Spring 2016, Volume 7
Welcome to the seventh volume of Relevant Rhetoric: A New Journal of
Each submission is carefully peer reviewed by members of the Editorial Board. We received many interesting submissions and have encouraged several to revise and resubmit their essays. Thank you for your submissions and for your support. This year's accepted essays include interesting and timely analyses of student excuses, the lyrics of Rush, and a case study of persuasive attack.
Please see a call for Volume 8 submissions, related to persuasive attack, below. Please send your submissions and comments to the editor at firstname.lastname@example.org or Nancy J. Legge, Editor.
- Deadline for submissions related to persuasive attack is October 30, 2016.
- Essays that are submitted and do not relate to the call will be considered for a second issue in Volume 8 or will be considered for Volume 9 (2018), depending on the number of submitted/accepted essays. Deadline for submissions not related to the call on persuasive attack is October 1, 2016.
For submission information, please visit the relevant tab from the menu. If you’re looking for previous volumes/articles, please visit the Archives tab. The other tabs provide information about the journal’s philosophy, submissions for future volumes, and the Editorial Board.
Essays in Volume 7, 2016
|Kevin A. Stein and Michael K. Ostrowsky, "Taco the puppy is super sick": Student Excuses as a Unique Form of Apologia
–The paper, which utilizes Benoit’s image repair framework, analyzes the apologia strategies utilized by college students in their excuses to professors. This represents an important departure from the plethora of apologia studies that examine the face-work of politicians, organizations, and celebrities by shifting the research focus to a less public context. Using a sample of 324 student emails, the findings demonstrate that students employ a variety of strategies for maintaining an appropriate image with faculty. The strategies are generally consistent with Benoit's framework of image repair strategies, but students added linguistic flourishes that are unique to an interpersonal context. The paper discusses the key findings regarding the content of student emails and offers suggestions for future research.
Brett A. Barnett, Rush's Lyrical Rhetoric of Oppression and Liberation
|James R. DiSanza and Nancy J. Legge, The Rhetoric of Persuasive Attack: Continuing the Development of a Taxonomy of Attack Strategies and Tactics
–One of the characterizing traits of the current divisive presidential nomination process is the strong personal attacks candidates impose on each other. Although there is a significant amount of literature on the persuasive defense, sometimes referred to as image repair, there has been much less work on persuasive attack. Persuasive attacks focus on two things. First, an offensive act is believed by the accused to be perceived negatively by a salient audience. Only if the target of the attack believes his or her reputation will suffer does an attack constitute a threat to his or her image. Second, the accused must be perceived to be responsible, wholly or partially, for the wrongful act. The most extensive typology of attack rhetoric was produced by Benoit and Dorries (1996), who used elements of attribution theory and persuasive defense theory (image repair) to construct a typology of persuasive attack tactics. This paper extends that typology to include categories of ethos to give the theory more explanatory power. This paper tests and applies the extended typology to a persuasive attack that ESPN’s Keith Olbermann made on Ray Rice, Roger Goodell, and the NFL in their handling of the Rice domestic abuse case. The paper provides assessment of the persuasive attack and the extended typology.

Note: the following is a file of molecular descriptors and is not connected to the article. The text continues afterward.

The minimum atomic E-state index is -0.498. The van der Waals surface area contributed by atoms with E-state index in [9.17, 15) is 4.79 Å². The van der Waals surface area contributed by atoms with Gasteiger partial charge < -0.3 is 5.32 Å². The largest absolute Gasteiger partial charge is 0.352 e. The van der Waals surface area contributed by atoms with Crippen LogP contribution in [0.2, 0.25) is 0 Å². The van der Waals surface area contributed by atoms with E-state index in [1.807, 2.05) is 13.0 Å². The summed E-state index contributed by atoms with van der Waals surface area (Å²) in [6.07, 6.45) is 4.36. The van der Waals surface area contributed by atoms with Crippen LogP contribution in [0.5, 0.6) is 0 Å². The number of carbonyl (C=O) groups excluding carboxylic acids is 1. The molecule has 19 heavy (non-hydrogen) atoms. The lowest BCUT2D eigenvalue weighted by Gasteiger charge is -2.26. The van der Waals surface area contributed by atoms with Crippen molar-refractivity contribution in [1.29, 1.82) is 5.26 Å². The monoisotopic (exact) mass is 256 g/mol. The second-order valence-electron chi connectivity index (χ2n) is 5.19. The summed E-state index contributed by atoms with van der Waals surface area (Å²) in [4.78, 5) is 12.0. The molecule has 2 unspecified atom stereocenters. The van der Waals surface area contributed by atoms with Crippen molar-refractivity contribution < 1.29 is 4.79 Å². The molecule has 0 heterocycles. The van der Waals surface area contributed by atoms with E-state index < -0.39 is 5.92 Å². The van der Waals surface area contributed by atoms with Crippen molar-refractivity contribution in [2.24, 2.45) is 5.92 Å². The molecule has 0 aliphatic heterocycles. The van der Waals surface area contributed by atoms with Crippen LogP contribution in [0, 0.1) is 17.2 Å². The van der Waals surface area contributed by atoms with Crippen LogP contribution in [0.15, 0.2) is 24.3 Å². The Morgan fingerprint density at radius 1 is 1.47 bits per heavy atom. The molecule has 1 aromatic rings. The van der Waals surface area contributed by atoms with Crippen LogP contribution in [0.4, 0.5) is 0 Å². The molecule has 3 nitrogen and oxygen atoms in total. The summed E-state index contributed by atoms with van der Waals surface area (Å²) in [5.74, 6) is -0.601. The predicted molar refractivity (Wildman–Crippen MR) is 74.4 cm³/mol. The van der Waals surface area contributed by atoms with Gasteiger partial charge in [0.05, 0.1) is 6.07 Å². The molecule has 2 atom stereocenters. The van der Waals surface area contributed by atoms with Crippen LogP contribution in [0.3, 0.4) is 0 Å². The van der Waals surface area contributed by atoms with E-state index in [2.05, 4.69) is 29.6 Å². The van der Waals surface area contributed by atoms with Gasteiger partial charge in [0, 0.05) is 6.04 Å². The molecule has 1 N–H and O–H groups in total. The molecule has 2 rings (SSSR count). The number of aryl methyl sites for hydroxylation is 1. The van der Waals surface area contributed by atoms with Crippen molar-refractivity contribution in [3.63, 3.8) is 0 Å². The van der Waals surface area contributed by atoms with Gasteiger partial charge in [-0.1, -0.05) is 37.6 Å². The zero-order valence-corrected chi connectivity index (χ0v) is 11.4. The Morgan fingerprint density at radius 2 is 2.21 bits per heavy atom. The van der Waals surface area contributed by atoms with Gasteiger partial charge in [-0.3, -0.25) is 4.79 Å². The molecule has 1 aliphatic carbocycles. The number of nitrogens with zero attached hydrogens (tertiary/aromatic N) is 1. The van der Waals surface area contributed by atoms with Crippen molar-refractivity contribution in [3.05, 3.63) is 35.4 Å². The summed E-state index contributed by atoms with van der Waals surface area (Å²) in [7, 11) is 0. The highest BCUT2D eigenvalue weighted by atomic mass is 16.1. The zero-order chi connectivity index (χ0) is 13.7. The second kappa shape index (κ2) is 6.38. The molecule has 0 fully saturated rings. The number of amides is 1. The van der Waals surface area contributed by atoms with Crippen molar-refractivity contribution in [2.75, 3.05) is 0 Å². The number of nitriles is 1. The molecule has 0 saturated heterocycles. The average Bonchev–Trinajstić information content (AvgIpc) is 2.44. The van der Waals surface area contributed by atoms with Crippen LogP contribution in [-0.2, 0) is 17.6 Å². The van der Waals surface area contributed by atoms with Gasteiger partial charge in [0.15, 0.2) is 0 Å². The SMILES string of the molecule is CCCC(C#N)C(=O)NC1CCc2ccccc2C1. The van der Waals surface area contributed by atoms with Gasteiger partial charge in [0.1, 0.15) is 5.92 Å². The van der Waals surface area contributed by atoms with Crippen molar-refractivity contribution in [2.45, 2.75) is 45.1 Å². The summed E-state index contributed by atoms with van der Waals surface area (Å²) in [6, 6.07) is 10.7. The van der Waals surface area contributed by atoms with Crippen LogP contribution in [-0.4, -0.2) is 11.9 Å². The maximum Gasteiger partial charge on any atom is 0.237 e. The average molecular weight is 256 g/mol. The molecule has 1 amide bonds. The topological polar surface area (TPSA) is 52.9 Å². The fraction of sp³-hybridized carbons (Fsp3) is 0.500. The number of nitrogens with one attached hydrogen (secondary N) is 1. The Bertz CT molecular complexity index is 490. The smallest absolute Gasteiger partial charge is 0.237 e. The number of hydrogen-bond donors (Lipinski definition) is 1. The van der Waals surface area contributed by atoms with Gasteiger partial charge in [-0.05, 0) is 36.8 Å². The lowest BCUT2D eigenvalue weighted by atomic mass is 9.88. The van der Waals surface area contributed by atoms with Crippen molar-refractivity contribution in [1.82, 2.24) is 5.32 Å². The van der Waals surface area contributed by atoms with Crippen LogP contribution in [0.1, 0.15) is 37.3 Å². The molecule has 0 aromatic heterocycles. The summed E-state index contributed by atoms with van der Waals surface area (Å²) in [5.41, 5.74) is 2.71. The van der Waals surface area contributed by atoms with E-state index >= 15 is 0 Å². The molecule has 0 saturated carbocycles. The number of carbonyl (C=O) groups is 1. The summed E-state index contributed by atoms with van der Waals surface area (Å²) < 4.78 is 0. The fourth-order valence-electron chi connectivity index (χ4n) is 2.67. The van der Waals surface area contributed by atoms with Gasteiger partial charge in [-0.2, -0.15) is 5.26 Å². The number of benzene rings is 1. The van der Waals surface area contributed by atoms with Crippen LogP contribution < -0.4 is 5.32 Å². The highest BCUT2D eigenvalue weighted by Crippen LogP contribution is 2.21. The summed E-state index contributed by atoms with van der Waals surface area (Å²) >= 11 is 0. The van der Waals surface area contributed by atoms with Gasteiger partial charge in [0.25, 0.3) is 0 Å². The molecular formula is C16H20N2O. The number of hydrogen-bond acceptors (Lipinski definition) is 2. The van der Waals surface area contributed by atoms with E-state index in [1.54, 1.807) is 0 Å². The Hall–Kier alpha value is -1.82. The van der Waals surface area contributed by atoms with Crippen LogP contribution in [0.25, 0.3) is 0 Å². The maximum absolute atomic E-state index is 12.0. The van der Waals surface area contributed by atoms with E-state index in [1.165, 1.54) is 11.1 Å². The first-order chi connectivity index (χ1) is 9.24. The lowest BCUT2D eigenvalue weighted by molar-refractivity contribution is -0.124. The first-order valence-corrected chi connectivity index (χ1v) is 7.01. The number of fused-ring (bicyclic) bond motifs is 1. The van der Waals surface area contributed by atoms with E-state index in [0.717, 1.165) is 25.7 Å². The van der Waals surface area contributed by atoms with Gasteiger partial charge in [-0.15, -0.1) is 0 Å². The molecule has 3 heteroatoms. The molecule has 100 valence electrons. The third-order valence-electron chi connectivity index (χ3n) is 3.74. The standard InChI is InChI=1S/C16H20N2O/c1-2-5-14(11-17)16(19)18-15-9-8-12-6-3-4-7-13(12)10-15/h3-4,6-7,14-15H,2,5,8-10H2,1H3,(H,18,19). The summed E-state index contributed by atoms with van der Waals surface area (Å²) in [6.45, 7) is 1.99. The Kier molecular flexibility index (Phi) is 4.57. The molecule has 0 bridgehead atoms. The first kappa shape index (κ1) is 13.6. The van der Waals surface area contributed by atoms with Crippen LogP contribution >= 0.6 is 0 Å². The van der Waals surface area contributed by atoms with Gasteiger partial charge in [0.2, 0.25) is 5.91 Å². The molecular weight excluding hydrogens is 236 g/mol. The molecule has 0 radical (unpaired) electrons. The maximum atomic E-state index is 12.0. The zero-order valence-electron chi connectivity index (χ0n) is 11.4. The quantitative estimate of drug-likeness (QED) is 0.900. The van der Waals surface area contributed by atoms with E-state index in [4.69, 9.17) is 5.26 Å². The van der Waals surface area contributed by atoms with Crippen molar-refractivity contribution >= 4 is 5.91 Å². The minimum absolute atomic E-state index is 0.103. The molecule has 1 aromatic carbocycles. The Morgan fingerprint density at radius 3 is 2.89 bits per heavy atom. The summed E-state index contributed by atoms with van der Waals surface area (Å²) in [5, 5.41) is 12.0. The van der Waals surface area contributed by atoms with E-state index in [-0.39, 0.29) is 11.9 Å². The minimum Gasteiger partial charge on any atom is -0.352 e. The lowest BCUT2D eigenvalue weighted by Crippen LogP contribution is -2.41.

Call for Papers for Volume 8 (2017): Exploring Persuasive Attack Theory
Despite its ubiquity, the study of persuasive attack is a relatively unstudied rhetorical genre. A search of the Communication and Mass Media Complete database in the Ebsco Host database for “persuasive attack” OR “persuasive attacks” shows only 13 articles. On the other hand, a search of the phrases “image repair” OR “image restoration” AND “rhetoric” brings up 122 articles. It is clear that much more research effort has been devoted to the study of image repair than the attacks that often create the need for image repair. It is also clear that trends in our culture, including our increasingly polarized politics, intense disagreements over social and economic policies, and the ease with which attacks are leveled and go national on social media, suggest that more academic research should be devoted to this rhetorical form.
Nancy Legge, the editor of Relevant Rhetoric, is issuing a call for manuscripts that focus on persuasive attack and will devote next year’s issue to the submissions that are accepted by the editorial board. Given the limited research on this subject, authors are encouraged to explore new methods and case studies for the examination of persuasive attack. The submission guidelines for manuscripts can be found at: Relevant Rhetoric: Submissions. Please note: submission deadline for essays related to this call is October 30, 2016.
To initiate this discussion of persuasive attack, Nancy Legge and I have contributed an article to this issue that applies a taxonomy of tactics to one of Keith Olbermann’s extended attacks on the NFL, and its Commissioner, Roger Goodell, during the Ray Rice domestic violence incident. The essay is posted above this call. We look forward to publishing an illuminating series of articles on persuasive attack in next year’s edition of Relevant Rhetoric.
James R. DiSanza
Business Manager, Relevant Rhetoric: A New Journal of Rhetorical Studies